Federal immigration agents have used more aggressive tactics since a January 2017 executive order by President Donald Trump that broadened their authority, a New York immigrant advocacy group alleges.
In a report dubbed "ICEwatch" released Monday that details more than 650 arrests or operations by Immigration and Customs Enforcement agents in New York state, the Immigrant Defense Project says ICE agents have increasingly made arrests in courthouses, used ruses such as posing as police officers, and used excessive force while enforcing immigration law.
"ICE relies on fearmongering, secrecy, deceit, manipulation, and force to enact its devastating deportation mandate to deport as many people as possible," said Genia Blaser, IDP senior staff attorney. "By making the reports of their dehumanizing tactics widely available through ICEwatch, we aim to inform the public and community members around the escalation of 'unshackled' ICE policing."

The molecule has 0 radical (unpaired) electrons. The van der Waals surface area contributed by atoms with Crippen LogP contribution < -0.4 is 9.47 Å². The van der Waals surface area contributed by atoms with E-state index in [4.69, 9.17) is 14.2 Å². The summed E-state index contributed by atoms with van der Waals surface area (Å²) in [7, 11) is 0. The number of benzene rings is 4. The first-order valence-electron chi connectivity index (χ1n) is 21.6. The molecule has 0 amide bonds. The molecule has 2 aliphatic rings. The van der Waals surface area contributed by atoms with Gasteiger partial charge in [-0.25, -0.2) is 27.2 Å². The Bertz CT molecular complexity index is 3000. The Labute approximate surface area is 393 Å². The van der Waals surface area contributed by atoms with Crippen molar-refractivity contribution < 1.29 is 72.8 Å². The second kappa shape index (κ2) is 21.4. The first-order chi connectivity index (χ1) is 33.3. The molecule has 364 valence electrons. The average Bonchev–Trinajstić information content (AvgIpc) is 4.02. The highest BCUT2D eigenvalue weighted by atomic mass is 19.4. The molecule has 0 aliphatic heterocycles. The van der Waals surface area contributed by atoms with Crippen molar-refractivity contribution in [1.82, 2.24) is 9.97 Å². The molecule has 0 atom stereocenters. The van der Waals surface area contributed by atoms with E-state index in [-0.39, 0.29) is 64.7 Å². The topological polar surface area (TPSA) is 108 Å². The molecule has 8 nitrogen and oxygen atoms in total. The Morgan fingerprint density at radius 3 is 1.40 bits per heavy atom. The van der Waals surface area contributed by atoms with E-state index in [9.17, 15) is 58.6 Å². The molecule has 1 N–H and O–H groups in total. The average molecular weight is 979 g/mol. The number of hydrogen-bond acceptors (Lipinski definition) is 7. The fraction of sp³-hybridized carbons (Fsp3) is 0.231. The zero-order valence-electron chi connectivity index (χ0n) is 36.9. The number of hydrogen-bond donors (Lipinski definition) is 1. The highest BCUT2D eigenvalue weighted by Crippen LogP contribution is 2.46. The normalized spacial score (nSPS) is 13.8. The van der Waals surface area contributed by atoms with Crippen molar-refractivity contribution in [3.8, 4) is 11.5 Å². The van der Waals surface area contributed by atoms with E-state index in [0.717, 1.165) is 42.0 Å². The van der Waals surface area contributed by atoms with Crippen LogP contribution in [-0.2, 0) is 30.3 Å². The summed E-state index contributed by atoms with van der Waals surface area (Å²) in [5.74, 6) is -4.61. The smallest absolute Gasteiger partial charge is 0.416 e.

IDP and the Center for Constitutional Rights, another legal advocacy group, compiled the report and created an interactive map by collecting data from local organizations, regional immigrant assistance centers, the New York Immigrant Family Unity Project and calls to the IDP hotline. IDP says it confirms the accounts by speaking with those arrested, their attorneys, witnesses and others with "direct knowledge."
The group, which has been collecting data for five years, then compared the results for the beginning of the Trump administration with the data from the end of the Obama administration. IDP identified six enforcement tactics that have increased under Trump: the use of force, surveillance, arrests at courthouses, ruses, warrantless entries into homes, and collateral arrests.